Research
 Open access
 Published:
Magnetic resonance velocity imaging derived pressure differential using control volume analysis
Fluids and Barriers of the CNS volume 8, Article number: 16 (2011)
Abstract
Background
Diagnosis and treatment of hydrocephalus is hindered by a lack of systemic understanding of the interrelationships between pressures and flow of cerebrospinal fluid in the brain. Control volume analysis provides a fluid physics approach to quantify and relate pressure and flow information. The objective of this study was to use control volume analysis and magnetic resonance velocity imaging to noninvasively estimate pressure differentials in vitro.
Method
A flow phantom was constructed and water was the experimental fluid. The phantom was connected to a highresolution differential pressure sensor and a computer controlled pump producing sinusoidal flow. Magnetic resonance velocity measurements were taken and subsequently analyzed to derive pressure differential waveforms using momentum conservation principles. Independent sensor measurements were obtained for comparison.
Results
Using magnetic resonance data the momentum balance in the phantom was computed. The measured differential pressure force had amplitude of 14.4 dynes (pressure gradient amplitude 0.30 Pa/cm). A 12.5% normalized root mean square deviation between derived and directly measured pressure differential was obtained. These experiments demonstrate one example of the potential utility of control volume analysis and the concepts involved in its application.
Conclusions
This study validates a noninvasive measurement technique for relating velocity measurements to pressure differential. These methods may be applied to clinical measurements to estimate pressure differentials in vivo which could not be obtained with current clinical sensors.
Background
Hydrocephalus is a complex spectrum of neuropathophysiological disorders generally defined by increased cerebrospinal fluid (CSF) within the cerebral ventricles and elevated intracranial pressure (ICP) [1]. The diagnosis and treatment of hydrocephalus is hindered by a lack of systemic understanding of the interrelationships between pressures and flow of CSF in the brain. Advancements in interpreting and combining clinical measurements within a precise, direct, physicsbased approach will improve quantification, understanding and diagnosis of hydrocephalus. Control volume analysis was proposed to incorporate clinical measurements within a simple, robust fluid dynamics analysis [2]. This method allows direct quantitative comparison between disparate data sets through the integral mass and momentum conservation equations, precluding the need for analogies between physics and physiological significance. Inherently the fundamental nature of control volume analysis allows great flexibility when applying such an approach [2]. One potentially useful application of control volume analysis is the estimation of in vivo pressure differentials from noninvasive velocity images. This approach represents an advancement in interrelating flow and pressure information in vivo through a precise, physically meaningful framework.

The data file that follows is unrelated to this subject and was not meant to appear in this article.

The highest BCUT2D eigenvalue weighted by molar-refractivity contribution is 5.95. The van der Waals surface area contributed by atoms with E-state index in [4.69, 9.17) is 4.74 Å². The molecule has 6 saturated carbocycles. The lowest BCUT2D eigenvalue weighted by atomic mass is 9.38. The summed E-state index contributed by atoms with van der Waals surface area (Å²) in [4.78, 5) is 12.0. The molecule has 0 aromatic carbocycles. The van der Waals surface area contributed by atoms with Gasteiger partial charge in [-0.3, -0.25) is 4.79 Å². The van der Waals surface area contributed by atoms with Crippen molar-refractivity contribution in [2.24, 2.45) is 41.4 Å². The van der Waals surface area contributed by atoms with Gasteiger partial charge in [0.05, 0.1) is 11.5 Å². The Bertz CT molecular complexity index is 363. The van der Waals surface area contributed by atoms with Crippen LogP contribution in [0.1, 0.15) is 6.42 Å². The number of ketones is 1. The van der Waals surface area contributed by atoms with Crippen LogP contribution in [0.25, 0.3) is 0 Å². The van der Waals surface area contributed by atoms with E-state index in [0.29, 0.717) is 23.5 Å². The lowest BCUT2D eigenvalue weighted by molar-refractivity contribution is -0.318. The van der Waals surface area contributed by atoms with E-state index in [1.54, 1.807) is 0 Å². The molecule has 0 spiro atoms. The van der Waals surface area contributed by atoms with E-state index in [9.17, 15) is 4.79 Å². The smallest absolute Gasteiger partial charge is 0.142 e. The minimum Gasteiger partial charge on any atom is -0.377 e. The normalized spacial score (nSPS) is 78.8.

Ultimately, control volume formulations of CSF and blood flow in the brain may be performed as a scientifically rigorous means of quantifying pressure variations throughout the brain. However, the purpose of this study was to use control volume analysis and phasecontrast magnetic resonance (PCMR) imaging to noninvasively estimate pressure differentials within a flow phantom as a proofofconcept prior to in vivo studies.
In vivo CSF pressure measurements
Pressure differential is the force driving fluid flow in the CSF system [3, 4]. Measurement of in vivo pressure differential currently poses several technical challenges. Generally, intracranial sites may be inaccessible or implausible for implanted sensors and hindered by invasive implantation into soft biological tissue. In addition, measurements are complicated by the meager pressure differentials expected between freely communicating fluid spaces (e.g. transmantle pressure). Therefore, determining the pressure difference by measuring (gage) pressure at two locations inherently introduces significant errors; related to inadequate sensor resolution and accuracy, calibration and drift, and changes in head position over time [5, 6].
Conner et al. found the transmantle pressure to be 0.27 ± 0.31 cm saline (~27 ± 31 Pa) prior to kaolin induction of hydrocephalus in cats, which then increased to 3.4 ± 3.9 cm saline post induction [7]. Penn et al. noted the lack of a consistent pressure difference between the lateral ventricle, frontal lobe, and anterior subarachnoid space in dogs using the InSite monitor system (Medtronic Neurological), with a pressure resolution of 0.5 mmHg (66 Pa). The authors concluded that if pressure gradients existed, they were smaller than the sensor resolution [5]. Rekate et al. obtained a differential pressure resolution of 0.15 mmHg (20 Pa) in greyhounds using manometric techniques. Pressure differences were only observed during external withdrawal of CSF [8].